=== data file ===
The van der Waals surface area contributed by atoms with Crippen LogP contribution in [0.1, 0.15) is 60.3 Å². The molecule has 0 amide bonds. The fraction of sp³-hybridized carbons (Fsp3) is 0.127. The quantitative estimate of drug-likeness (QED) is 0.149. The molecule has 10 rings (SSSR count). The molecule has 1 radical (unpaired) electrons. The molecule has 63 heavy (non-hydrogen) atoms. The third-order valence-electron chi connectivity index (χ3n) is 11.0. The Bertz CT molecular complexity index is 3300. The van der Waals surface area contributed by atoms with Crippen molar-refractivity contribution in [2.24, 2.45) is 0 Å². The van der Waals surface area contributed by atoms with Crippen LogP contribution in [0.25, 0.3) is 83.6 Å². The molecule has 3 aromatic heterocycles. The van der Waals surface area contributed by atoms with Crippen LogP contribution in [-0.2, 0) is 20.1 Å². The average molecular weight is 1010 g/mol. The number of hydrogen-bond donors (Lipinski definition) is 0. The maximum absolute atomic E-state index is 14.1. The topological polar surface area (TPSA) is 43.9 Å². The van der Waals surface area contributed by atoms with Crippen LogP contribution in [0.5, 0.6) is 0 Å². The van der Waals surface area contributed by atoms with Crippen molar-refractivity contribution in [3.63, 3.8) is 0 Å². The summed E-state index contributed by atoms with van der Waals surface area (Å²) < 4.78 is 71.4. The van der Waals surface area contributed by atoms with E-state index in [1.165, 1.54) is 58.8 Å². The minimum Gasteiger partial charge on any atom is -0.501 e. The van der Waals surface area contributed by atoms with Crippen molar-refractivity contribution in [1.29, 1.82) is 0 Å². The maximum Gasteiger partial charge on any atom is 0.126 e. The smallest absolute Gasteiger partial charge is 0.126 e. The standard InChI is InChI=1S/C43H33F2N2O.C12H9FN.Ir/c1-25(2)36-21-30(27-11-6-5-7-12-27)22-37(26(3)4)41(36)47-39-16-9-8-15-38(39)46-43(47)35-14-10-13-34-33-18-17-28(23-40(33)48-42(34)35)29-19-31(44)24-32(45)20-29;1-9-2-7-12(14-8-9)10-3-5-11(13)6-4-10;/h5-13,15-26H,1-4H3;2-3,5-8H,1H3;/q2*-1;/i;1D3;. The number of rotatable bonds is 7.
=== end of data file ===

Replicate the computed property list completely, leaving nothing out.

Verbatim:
The van der Waals surface area contributed by atoms with Crippen LogP contribution in [0.1, 0.15) is 60.3 Å². The molecule has 0 amide bonds. The fraction of sp³-hybridized carbons (Fsp3) is 0.127. The quantitative estimate of drug-likeness (QED) is 0.149. The molecule has 10 rings (SSSR count). The molecule has 1 radical (unpaired) electrons. The molecule has 63 heavy (non-hydrogen) atoms. The third-order valence-electron chi connectivity index (χ3n) is 11.0. The Bertz CT molecular complexity index is 3300. The van der Waals surface area contributed by atoms with Crippen molar-refractivity contribution in [2.24, 2.45) is 0 Å². The van der Waals surface area contributed by atoms with Crippen LogP contribution in [0.25, 0.3) is 83.6 Å². The molecule has 3 aromatic heterocycles. The van der Waals surface area contributed by atoms with Crippen LogP contribution in [-0.2, 0) is 20.1 Å². The average molecular weight is 1010 g/mol. The number of hydrogen-bond donors (Lipinski definition) is 0. The maximum absolute atomic E-state index is 14.1. The topological polar surface area (TPSA) is 43.9 Å². The van der Waals surface area contributed by atoms with Crippen LogP contribution in [0.5, 0.6) is 0 Å². The van der Waals surface area contributed by atoms with Crippen molar-refractivity contribution in [3.63, 3.8) is 0 Å². The summed E-state index contributed by atoms with van der Waals surface area (Å²) < 4.78 is 71.4. The van der Waals surface area contributed by atoms with E-state index in [1.165, 1.54) is 58.8 Å². The minimum Gasteiger partial charge on any atom is -0.501 e. The van der Waals surface area contributed by atoms with Crippen molar-refractivity contribution in [1.29, 1.82) is 0 Å². The maximum Gasteiger partial charge on any atom is 0.126 e. The smallest absolute Gasteiger partial charge is 0.126 e. The standard InChI is InChI=1S/C43H33F2N2O.C12H9FN.Ir/c1-25(2)36-21-30(27-11-6-5-7-12-27)22-37(26(3)4)41(36)47-39-16-9-8-15-38(39)46-43(47)35-14-10-13-34-33-18-17-28(23-40(33)48-42(34)35)29-19-31(44)24-32(45)20-29;1-9-2-7-12(14-8-9)10-3-5-11(13)6-4-10;/h5-13,15-26H,1-4H3;2-3,5-8H,1H3;/q2*-1;/i;1D3;. The number of rotatable bonds is 7.